p16-positive lymph node metastases from cutaneous head and neck squamous cell carcinoma: No association with high-risk human papillomavirus or prognosis and implications for the workup of the unknown primary.Cancer. 2016 Apr 15; 122(8):1201-8.C
The incidence of p16 overexpression and the role of human papillomavirus (HPV) in cutaneous head and neck squamous cell carcinoma (cHNSCC) are unclear.
One hundred forty-three patients with cHNSCC lymph node metastases involving the parotid gland were evaluated for p16 expression by immunohistochemistry. The detection of 18 high-risk HPV subtypes was performed with HPV RNA in situ hybridization for a subset of 59 patients. The results were correlated with clinicopathological features and outcomes.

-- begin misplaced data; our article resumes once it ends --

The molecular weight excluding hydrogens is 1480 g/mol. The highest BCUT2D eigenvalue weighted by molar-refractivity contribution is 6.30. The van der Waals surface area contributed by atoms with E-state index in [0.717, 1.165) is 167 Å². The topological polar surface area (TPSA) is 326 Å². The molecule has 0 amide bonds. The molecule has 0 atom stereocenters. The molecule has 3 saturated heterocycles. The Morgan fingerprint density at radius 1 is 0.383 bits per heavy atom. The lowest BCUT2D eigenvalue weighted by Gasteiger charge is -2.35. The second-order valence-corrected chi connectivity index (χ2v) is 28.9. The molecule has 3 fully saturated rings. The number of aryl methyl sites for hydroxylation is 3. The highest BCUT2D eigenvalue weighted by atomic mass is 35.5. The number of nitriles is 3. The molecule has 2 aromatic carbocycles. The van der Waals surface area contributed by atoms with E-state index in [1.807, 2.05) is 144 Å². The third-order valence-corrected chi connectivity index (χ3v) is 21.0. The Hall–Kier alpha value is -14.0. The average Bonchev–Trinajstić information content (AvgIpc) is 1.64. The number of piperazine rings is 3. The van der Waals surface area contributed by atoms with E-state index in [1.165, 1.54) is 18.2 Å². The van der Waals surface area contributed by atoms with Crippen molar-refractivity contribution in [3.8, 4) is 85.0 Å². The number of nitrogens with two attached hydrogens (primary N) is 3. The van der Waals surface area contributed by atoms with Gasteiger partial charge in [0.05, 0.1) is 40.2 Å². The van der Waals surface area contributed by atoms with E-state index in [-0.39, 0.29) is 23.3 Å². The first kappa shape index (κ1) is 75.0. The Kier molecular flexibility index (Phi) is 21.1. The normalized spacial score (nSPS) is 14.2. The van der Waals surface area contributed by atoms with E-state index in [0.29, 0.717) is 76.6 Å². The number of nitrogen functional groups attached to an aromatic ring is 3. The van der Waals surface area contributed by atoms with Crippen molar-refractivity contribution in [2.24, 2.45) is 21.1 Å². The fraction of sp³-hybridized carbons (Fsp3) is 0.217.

The median follow-up time was 5.3 years. No differences were observed in clinicopathological factors with respect to the p16 status. p16 was positive, weak, and negative in 45 (31%), 21 (15%), and 77 cases (54%), respectively. No high-risk HPV subtypes were identified, regardless of the p16 status. The p16 status was not prognostic for overall (hazard ratio, 1.08; 95% confidence interval [CI], 0.85-1.36; P = .528), cancer-specific (hazard ratio, 1.12; 95% CI, 0.77-1.64; P = .542), or progression-free survival (hazard ratio, 1.03; 95% CI, 0.83-1.29; P = .783). Distant metastasis-free survival, freedom from locoregional failure, and freedom from local failure were also not significantly associated with the p16 status.
p16 positivity is common but not prognostic in cHNSCC lymph node metastases. High-risk HPV subtypes are not associated with p16 positivity and do not appear to play a role in this disease. HPV testing, in addition to the p16 status in the unknown primary setting, may provide additional information for determining a putative primary site.